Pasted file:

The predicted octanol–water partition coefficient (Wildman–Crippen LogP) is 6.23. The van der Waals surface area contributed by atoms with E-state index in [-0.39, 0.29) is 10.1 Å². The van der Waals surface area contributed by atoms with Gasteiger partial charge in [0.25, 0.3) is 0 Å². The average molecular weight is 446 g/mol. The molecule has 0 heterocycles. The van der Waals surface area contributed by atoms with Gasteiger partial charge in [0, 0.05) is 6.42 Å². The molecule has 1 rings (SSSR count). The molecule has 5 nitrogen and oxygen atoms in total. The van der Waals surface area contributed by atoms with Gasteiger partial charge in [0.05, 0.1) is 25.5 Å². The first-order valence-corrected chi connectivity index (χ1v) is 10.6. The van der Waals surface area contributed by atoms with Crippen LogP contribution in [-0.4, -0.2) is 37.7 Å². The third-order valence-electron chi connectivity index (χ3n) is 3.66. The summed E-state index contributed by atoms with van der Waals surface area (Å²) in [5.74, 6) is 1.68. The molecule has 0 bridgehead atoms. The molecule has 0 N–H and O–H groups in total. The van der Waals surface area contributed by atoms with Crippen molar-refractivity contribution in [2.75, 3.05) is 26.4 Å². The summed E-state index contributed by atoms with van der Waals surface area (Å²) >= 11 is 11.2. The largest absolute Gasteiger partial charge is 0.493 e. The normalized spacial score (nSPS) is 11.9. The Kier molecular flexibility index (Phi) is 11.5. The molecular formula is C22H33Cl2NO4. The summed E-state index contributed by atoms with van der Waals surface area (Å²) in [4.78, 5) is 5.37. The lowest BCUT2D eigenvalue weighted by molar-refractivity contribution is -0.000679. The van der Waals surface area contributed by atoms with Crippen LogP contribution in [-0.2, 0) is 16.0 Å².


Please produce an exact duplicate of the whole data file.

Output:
The predicted octanol–water partition coefficient (Wildman–Crippen LogP) is 6.23. The van der Waals surface area contributed by atoms with E-state index in [-0.39, 0.29) is 10.1 Å². The van der Waals surface area contributed by atoms with Gasteiger partial charge in [0.25, 0.3) is 0 Å². The average molecular weight is 446 g/mol. The molecule has 0 heterocycles. The van der Waals surface area contributed by atoms with Gasteiger partial charge in [0, 0.05) is 6.42 Å². The molecule has 1 rings (SSSR count). The molecule has 5 nitrogen and oxygen atoms in total. The van der Waals surface area contributed by atoms with Gasteiger partial charge in [0.05, 0.1) is 25.5 Å². The first-order valence-corrected chi connectivity index (χ1v) is 10.6. The van der Waals surface area contributed by atoms with Crippen LogP contribution in [-0.4, -0.2) is 37.7 Å². The third-order valence-electron chi connectivity index (χ3n) is 3.66. The summed E-state index contributed by atoms with van der Waals surface area (Å²) in [5.74, 6) is 1.68. The molecule has 0 bridgehead atoms. The molecule has 0 N–H and O–H groups in total. The van der Waals surface area contributed by atoms with Crippen molar-refractivity contribution in [2.75, 3.05) is 26.4 Å². The summed E-state index contributed by atoms with van der Waals surface area (Å²) >= 11 is 11.2. The largest absolute Gasteiger partial charge is 0.493 e. The normalized spacial score (nSPS) is 11.9. The Kier molecular flexibility index (Phi) is 11.5. The molecular formula is C22H33Cl2NO4. The summed E-state index contributed by atoms with van der Waals surface area (Å²) in [4.78, 5) is 5.37. The lowest BCUT2D eigenvalue weighted by molar-refractivity contribution is -0.000679. The van der Waals surface area contributed by atoms with Crippen LogP contribution in [-0.2, 0) is 16.0 Å².